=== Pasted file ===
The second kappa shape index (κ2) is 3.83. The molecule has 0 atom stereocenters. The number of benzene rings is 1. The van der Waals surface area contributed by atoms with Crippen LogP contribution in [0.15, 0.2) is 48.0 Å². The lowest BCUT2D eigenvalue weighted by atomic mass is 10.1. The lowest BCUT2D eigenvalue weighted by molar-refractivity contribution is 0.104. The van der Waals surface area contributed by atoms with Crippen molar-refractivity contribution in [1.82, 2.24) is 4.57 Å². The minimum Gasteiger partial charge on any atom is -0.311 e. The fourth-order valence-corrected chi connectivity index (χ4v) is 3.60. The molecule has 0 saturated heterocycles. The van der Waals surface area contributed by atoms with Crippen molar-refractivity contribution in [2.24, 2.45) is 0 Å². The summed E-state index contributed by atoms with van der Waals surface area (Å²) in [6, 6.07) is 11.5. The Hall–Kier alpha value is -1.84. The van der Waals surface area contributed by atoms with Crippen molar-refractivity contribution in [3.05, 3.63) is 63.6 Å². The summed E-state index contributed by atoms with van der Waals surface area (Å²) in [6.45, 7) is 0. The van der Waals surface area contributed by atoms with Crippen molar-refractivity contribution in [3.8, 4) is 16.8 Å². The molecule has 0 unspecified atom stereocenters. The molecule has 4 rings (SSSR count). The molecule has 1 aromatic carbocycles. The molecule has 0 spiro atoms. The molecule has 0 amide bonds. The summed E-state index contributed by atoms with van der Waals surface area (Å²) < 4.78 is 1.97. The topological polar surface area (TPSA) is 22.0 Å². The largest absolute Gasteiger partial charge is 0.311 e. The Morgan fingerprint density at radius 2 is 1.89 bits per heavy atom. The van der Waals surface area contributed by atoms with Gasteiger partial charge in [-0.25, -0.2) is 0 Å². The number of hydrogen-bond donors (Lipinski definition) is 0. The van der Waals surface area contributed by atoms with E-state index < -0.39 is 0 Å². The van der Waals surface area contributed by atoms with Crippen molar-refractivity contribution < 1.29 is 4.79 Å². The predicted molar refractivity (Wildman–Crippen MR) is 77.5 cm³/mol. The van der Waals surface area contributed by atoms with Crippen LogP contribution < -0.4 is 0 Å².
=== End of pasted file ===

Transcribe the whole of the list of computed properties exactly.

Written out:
The second kappa shape index (κ2) is 3.83. The molecule has 0 atom stereocenters. The number of benzene rings is 1. The van der Waals surface area contributed by atoms with Crippen LogP contribution in [0.15, 0.2) is 48.0 Å². The lowest BCUT2D eigenvalue weighted by atomic mass is 10.1. The lowest BCUT2D eigenvalue weighted by molar-refractivity contribution is 0.104. The van der Waals surface area contributed by atoms with Crippen molar-refractivity contribution in [1.82, 2.24) is 4.57 Å². The minimum Gasteiger partial charge on any atom is -0.311 e. The fourth-order valence-corrected chi connectivity index (χ4v) is 3.60. The molecule has 0 saturated heterocycles. The van der Waals surface area contributed by atoms with Crippen molar-refractivity contribution in [2.24, 2.45) is 0 Å². The summed E-state index contributed by atoms with van der Waals surface area (Å²) in [6, 6.07) is 11.5. The Hall–Kier alpha value is -1.84. The van der Waals surface area contributed by atoms with Crippen molar-refractivity contribution in [3.05, 3.63) is 63.6 Å². The summed E-state index contributed by atoms with van der Waals surface area (Å²) in [6.45, 7) is 0. The van der Waals surface area contributed by atoms with Crippen molar-refractivity contribution in [3.8, 4) is 16.8 Å². The molecule has 0 unspecified atom stereocenters. The molecule has 4 rings (SSSR count). The molecule has 1 aromatic carbocycles. The molecule has 0 spiro atoms. The molecule has 0 amide bonds. The summed E-state index contributed by atoms with van der Waals surface area (Å²) < 4.78 is 1.97. The topological polar surface area (TPSA) is 22.0 Å². The largest absolute Gasteiger partial charge is 0.311 e. The Morgan fingerprint density at radius 2 is 1.89 bits per heavy atom. The van der Waals surface area contributed by atoms with Gasteiger partial charge in [-0.25, -0.2) is 0 Å². The number of hydrogen-bond donors (Lipinski definition) is 0. The van der Waals surface area contributed by atoms with E-state index < -0.39 is 0 Å². The van der Waals surface area contributed by atoms with Crippen molar-refractivity contribution < 1.29 is 4.79 Å². The predicted molar refractivity (Wildman–Crippen MR) is 77.5 cm³/mol. The van der Waals surface area contributed by atoms with Crippen LogP contribution < -0.4 is 0 Å².